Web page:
#1
saw the ads for the new line of ernie ball cobalt strings, not sure when theyre released, but they have a more punchy gritty sound apparently and have a significantly higher output compared to nickel and steel plated strings.
#2
Quote by JJlespaul
have a significantly higher output compared to nickel and steel plated strings.

#3
Quote by Sputnik1


I take it you disagree?

I'd say the information is coming from EB...

http://www.guitarworld.com/namm-2012-ernie-ball-launches-first-ever-cobalt-alloy-guitar-and-bass-string

Pertinent part?

"A first for the string world, EB's cobalt alloy strings are designed to offer more output and better quality" (Emphasis mine.)

Thoughts?
“Ignorance more frequently begets confidence than does knowledge.”
Charles Darwin
#5
Quote by Sputnik1
How does the string create more output? Please someone tell me!


I dunno, unless they have some magnetism themselves that increases the field? (Guessing, haven't a clue here...)

I'm awaiting the details...
“Ignorance more frequently begets confidence than does knowledge.”
Charles Darwin
#6
They decided since active pickups work so well, they would release guitar strings that are also hooked up to 9 volt batteries.
#7
Quote by Sputnik1
How does the string create more output? Please someone tell me!


i can think of a few ways people could make this claim, but most likely it probably has something to do with output in frequencies your ear is more sensitive to.
punk isn't dead, it's always smelled that way.

"A perfection of means, and confusion of aims, seems to be our main problem."
-ae
#8
Quote by lemurflames
They decided since active pickups work so well, they would release guitar strings that are also hooked up to 9 volt batteries.


This....its a scientificological/technifilical fact. Not only will the strings have more output but your playing will be as fast as lightning!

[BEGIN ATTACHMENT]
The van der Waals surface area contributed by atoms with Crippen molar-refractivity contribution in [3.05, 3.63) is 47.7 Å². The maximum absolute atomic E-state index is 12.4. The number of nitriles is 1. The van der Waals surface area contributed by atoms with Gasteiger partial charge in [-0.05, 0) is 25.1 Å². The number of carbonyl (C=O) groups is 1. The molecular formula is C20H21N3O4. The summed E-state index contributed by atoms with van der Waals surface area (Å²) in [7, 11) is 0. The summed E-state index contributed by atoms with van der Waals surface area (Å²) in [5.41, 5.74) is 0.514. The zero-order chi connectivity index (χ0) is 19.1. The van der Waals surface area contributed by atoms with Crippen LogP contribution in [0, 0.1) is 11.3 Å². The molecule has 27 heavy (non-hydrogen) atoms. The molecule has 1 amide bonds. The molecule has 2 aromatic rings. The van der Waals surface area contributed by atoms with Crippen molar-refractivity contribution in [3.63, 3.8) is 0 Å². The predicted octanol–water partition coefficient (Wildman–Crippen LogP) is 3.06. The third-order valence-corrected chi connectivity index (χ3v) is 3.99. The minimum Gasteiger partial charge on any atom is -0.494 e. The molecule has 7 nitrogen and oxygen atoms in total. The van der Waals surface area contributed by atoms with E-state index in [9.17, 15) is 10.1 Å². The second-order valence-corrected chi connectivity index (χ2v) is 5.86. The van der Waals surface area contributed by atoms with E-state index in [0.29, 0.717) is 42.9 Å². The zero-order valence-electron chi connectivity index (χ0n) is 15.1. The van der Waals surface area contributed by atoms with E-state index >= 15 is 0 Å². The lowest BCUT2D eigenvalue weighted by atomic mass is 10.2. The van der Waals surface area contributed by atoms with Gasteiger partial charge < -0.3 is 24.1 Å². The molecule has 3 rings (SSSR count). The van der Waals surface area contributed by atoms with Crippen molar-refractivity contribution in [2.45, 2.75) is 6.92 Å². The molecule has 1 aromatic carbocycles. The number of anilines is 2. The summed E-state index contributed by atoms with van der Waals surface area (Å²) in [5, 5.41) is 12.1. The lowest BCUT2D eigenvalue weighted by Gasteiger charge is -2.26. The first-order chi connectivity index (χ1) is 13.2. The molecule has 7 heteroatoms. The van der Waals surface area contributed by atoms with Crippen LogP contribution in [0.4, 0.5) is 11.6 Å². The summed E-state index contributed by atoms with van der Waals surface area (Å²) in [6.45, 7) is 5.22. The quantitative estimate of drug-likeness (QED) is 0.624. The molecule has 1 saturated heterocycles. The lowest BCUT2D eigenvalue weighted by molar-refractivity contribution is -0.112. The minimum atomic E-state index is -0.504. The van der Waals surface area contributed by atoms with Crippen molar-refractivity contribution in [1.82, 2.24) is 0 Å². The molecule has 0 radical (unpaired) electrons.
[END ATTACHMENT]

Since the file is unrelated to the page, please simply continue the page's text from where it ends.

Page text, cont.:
#9
Quote by gumbilicious
i can think of a few ways people could make this claim, but most likely it probably has something to do with output in frequencies your ear is more sensitive to.

The only thing I can think of is that Cobalt is more affected by magnets than Nickel.
#10
Quote by Sputnik1
The only thing I can think of is that Cobalt is more affected by magnets than Nickel.


i was thinking that too, but then i wasn't so sure. i believe that the voltage of an electrical signal represents the 'volume' or 'loudness' equivalent of an audio signal. that would mean the string would need to vibrate a longer distance (a larger throw, or travel when vibrating) in order to up the voltage. a more electromagnetically active material (like maybe a cobalt alloy) with the same vibrational throw as a 'normal string' should just provide more current and not more voltage and therefore not sound louder.

i am unsure though, cuz i am no electrical engineer and i am unsure if this thought process is valid.
punk isn't dead, it's always smelled that way.

"A perfection of means, and confusion of aims, seems to be our main problem."
-ae
#11
No idea how any of this would work, but provided they aren't $50 a pack, might be something worth picking up once it comes out.
*insert witty statement here*
#13
i am in no way knowledgeable about magnetics at all, but the figures from them are stainless steel: .13db nickel: .11db and cobalt .9db, (this for output) speaks for itself haha
#14
Quote by Sputnik1
How does the string create more output? Please someone tell me!


Probably cause when they are magnetized and move, they cause more magnetic flux to go through the coils of the pickup, causing more current.

Its quite possible. Thicker strings cause more output as well for the exact same reason.